By David Hewitt (Boone and Crockett Club Professional Member)
and Eric Rominger (Boone and Crockett Club Professional Member)

Big game species in North America have fascinating survival strategies and few are more interesting than the mountain caribou of the Pacific Northwest. Mountain caribou live in a region that receives snowfall in amounts better measured in feet than inches; 30 or more feet each winter. Unlike most deer species, mountain caribou in these high snowpack ecosystems do not migrate to lower elevations to escape the snow, but instead ascend from early winter habitat in lower elevation cedar-hemlock forests to high elevation spruce-fir forests. The caribou then use the snow to lift them up into the branches of trees where they subsist on a diet comprised entirely of arboreal lichen.


Red deer stag roaring during the rutting season

Franz Vogt's Feeding Experiments Generating Record Antlers

By Valerius Geist, Professor Emeritus of Environmental Science, The University of Calgary; Boone and Crockett Club Professional Member

"Managing with the rifle", a conception which arose in Europe at the turn of the 20th century, contained the notion that the culling of the "unfit" was a genetic upgrading of the population, a means of eliminating genetic degeneracy of deer. The culling of the unfit by predators was to be replaced by culling by hunters. It was trumpeted as the best way to achieve large trophy antlers.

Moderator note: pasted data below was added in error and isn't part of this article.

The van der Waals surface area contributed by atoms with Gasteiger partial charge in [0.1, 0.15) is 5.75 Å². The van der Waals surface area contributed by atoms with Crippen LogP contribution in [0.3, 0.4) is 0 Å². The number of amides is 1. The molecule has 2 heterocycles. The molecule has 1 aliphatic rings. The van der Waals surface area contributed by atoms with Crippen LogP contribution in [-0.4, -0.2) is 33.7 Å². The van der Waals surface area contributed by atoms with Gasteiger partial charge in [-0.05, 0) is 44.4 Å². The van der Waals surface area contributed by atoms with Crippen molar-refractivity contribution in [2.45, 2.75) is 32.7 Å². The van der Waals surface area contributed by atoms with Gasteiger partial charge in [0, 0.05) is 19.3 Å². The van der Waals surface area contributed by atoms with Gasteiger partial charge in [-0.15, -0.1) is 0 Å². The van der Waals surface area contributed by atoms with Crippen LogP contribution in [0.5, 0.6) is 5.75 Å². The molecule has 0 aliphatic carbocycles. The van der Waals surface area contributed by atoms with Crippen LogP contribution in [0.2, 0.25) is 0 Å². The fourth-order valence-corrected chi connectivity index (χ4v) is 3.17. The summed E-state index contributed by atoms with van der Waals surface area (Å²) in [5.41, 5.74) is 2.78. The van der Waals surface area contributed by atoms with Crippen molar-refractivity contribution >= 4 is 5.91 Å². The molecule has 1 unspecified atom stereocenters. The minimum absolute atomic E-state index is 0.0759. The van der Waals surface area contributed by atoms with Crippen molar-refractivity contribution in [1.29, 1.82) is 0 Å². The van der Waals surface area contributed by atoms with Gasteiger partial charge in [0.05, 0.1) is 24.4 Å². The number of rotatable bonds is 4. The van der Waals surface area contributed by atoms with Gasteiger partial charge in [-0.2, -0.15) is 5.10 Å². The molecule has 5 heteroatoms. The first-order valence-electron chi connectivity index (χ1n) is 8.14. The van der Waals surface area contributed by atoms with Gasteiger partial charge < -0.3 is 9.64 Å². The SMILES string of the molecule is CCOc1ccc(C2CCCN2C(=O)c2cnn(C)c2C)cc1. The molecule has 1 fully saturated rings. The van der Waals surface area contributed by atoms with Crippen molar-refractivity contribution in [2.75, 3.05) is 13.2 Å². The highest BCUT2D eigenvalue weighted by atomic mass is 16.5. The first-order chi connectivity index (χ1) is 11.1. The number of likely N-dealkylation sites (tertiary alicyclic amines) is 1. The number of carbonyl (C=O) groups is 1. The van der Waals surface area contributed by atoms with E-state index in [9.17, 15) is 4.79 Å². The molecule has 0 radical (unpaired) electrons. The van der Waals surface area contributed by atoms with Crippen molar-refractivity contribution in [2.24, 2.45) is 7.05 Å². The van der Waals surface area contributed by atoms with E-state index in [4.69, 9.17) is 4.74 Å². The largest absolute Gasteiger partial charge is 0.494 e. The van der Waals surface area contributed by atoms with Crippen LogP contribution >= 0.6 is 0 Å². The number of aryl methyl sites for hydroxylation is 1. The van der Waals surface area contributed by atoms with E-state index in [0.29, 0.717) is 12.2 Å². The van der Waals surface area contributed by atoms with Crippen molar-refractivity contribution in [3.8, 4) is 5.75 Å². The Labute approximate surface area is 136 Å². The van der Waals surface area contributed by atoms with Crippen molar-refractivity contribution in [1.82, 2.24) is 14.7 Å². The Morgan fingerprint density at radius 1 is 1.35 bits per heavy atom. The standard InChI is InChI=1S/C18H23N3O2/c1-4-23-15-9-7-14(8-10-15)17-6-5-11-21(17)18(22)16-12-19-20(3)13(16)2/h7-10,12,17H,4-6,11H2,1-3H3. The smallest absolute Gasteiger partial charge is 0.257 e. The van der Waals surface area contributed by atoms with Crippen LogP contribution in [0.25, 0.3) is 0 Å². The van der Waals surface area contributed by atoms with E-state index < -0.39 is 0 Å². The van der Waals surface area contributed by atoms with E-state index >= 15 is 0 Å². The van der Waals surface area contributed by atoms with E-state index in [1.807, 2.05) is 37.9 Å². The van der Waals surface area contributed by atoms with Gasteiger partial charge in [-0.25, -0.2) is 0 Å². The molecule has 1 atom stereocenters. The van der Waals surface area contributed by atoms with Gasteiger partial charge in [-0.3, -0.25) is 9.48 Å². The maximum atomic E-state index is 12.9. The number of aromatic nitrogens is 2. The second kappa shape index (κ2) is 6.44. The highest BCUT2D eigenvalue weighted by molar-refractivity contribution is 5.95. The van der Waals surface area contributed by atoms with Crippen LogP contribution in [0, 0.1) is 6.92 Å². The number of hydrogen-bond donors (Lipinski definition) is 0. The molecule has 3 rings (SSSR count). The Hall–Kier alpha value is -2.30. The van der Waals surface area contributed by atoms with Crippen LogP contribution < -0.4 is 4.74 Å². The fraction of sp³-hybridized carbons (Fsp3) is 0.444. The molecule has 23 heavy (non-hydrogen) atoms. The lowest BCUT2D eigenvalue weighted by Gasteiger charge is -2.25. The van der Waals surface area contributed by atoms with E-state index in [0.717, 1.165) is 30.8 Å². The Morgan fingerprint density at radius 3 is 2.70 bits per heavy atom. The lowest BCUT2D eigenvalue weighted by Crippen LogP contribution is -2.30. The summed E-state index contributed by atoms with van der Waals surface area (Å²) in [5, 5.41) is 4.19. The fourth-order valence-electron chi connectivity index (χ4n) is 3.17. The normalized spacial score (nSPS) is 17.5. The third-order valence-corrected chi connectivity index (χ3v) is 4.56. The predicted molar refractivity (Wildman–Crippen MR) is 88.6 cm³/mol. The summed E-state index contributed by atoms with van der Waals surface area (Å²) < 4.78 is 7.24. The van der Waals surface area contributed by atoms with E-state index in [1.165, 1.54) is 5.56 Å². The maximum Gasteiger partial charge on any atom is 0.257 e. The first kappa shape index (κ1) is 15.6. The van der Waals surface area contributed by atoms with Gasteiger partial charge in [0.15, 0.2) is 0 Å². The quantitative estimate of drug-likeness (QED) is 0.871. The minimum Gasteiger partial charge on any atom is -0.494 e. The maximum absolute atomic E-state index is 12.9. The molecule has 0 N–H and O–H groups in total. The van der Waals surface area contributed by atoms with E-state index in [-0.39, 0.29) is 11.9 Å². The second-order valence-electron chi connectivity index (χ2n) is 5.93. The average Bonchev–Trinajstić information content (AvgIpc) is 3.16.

Elk Have Ecosystem Level Effects

By Kelley M. Steward, Assistant Professor, University of Nevada Reno, and R. Terry Bowyer, Professional Member Boone and Crockett Club

Big game animals have more complex interactions with their environments than many of us realize and large mammals, such as elk, have far reaching effects on ecosystems. Both quality and quantity of food are important for sustaining populations of game animals. As elk populations increase, the amount of forage removed also increases, which affects plant growth and diversity.